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Clifford’s Inn is a former Inn of Chancery which was founded in 1344 and refounded 15 June 1668. It was dissolved in 1903, and most of its original structure was demolished in 1934. Clifford’s Inn had the distinction of being the first Inn of Chancery to be founded and the last to be demolished.

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The Inns of Chancery evolved with the Inns of Court. During the 12th and 13th centuries, Law was taught in the City of London primarily by the clergy. This changed in the 13th century when a decree was issued by Henry III stating that no institutes of legal education could exist in the City of London; and a Papal Bull prohibiting clergy from teaching law in London.

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Legal education led to lawyers carrying out their business within “inns”, which were used for accommodation and offices. The land on which Clifford’s Inn was built was granted to Lord de Clifford in 1310, Isabel, Lady de Clifford granted use of the land to students of the law for £10 annually. It was the first recorded Inn of Chancery.

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The Society of Clifford’s Inn purchased the freehold of the property in 1618, however in 1903 it was decided that the Inn was not needed anymore, so its members unanimously agreed to dissolve the society, selling the buildings and giving what was left to the Attorney General for England and Wales. The Inn was sold for the sum of £100,000 and the buildings were demolished in 1934.

© 2019 Visiting London Guide.com – Photograph by Alan Kean

The only surviving part of Clifford’s Inn is the gatehouse in Clifford’s Inn Passage, which is believed to have been designed by Decimus Burton, a former student of the Inn.

London Visitors is the official blog for the Visiting London Guide .com website. The website was developed to bring practical advice and latest up to date news and reviews of events in London.
Since our launch in January 2014, we have attracted thousands of readers each month, the site is constantly updated.
We have sections on Museums and Art Galleries, Transport, Food and Drink, Places to Stay, Security, Music, Sport, Books and many more.
There are also hundreds of links to interesting articles on our blog.
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Exhibition Review: Takis at Tate Modern from 3 July to 27 October 2019

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The Tate Modern presents the largest exhibition related to Takis (Panayiotis Vassilakis) in the UK, the exhibition features over 70 works and includes the rarely-seen Magnetic Fields installation and a group of antennae-like sculptures called Signals.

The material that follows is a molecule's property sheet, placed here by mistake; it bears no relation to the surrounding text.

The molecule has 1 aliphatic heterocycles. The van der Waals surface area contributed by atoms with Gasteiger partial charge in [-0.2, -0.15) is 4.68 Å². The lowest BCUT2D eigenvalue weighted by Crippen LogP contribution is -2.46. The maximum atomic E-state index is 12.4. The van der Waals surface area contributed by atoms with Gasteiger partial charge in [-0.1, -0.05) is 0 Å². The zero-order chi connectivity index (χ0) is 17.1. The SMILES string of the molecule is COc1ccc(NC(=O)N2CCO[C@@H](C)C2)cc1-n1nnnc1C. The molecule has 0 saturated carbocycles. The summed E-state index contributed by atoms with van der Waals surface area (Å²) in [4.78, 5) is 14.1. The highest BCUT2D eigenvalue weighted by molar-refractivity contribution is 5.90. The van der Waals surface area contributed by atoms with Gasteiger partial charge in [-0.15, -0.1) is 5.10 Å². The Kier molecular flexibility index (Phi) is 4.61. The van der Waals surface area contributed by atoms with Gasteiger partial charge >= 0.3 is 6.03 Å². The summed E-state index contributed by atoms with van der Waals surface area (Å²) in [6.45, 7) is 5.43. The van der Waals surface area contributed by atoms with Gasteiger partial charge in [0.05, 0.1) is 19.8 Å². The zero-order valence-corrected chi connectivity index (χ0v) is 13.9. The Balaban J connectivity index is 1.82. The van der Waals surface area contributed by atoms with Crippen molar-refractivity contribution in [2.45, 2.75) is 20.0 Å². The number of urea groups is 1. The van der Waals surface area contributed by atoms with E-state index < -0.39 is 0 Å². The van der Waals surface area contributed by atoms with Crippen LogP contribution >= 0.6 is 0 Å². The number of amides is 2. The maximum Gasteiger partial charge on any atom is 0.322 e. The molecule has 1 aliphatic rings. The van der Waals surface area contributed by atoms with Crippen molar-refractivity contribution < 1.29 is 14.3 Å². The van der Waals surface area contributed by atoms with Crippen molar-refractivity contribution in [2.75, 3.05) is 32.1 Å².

© 2019 Visiting London Guide.com – Photograph by Alan Kean

Over a 70-year career, Takis has been at the forefront of kinetic art and has pioneered new forms of sculpture, painting and musical structures to harness invisible natural forces. Takis was born in Athens in 1925 and as a self-taught artist moved to Paris in the 1950s and gradually became a well known figure in the artistic circles of Paris, London and New York. The exhibition is not chronological but is arranged around a number of themes that have fascinated the artist over his long career.

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In 1959, Takis moved from figurative work to experimentation with magnetic energy, the first room in the exhibition features Magnetic Fields 1969, on display for the first time since the 1970s, in which magnetic pendulums trigger movement from nearly a hundred small sculptures.

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Also in this room is Bronze Figure 1954-55 and Plastic Figure 1954-5 which shows that the artist was inspired by the work of Picasso and Giacometti.

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The next room entitled Magnetism and Metal includes works like Telesculpture 1960, Magnetron 1966 and Telepainting 1966. Takis experimented with metallic objects that float with the use of magnets to create a dynamic sculpture of movement.

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His inventions and the dialogues around the works drew praise from diverse artist circles from William S. Burroughs and the American Beat poets to artists like Marcel Duchamp. Takis travelled regularly to London in the 1950s and 1960s and his work was featured in Signals London gallery which was an important meeting place for the transmission of ideas about breaking down boundaries between the arts and sciences.

© 2019 Visiting London Guide.com – Photograph by Alan Kean

The artist’s Signal series became known for their ability to respond to their surroundings, they often consisted of thin, flexible poles topped with objects or electric lights.

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In the 1960s, the artist began to include sound with the use of electromagnets that would vibrate instrument strings. Musicals 1984-2004 shows the whole process in action.

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It was not just sound but electric lights that began to interest Takis, the Light and Darkness room includes a Signal series that plays with light and energy.

The artist was influenced by a number of artistic and social movements in the 1960s and worked with scientific institutes to develop work into renewable energies. He was also one of the founders of the Art Workers’ Coalition which sought to widen diversity in museums and protect the rights of the creative community.

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In the 1980s, Takis began to build his research Centre for the Art and the Sciences, now known as the Takis Foundation. At the centre of the foundation is an open air theatre space organised around a central Gong. A group of these sculptures are featured in the final room entitled Music of the Spheres which incorporates some of the artist’s ideas of cosmic harmony and how energy and natural forces interact to create the universe.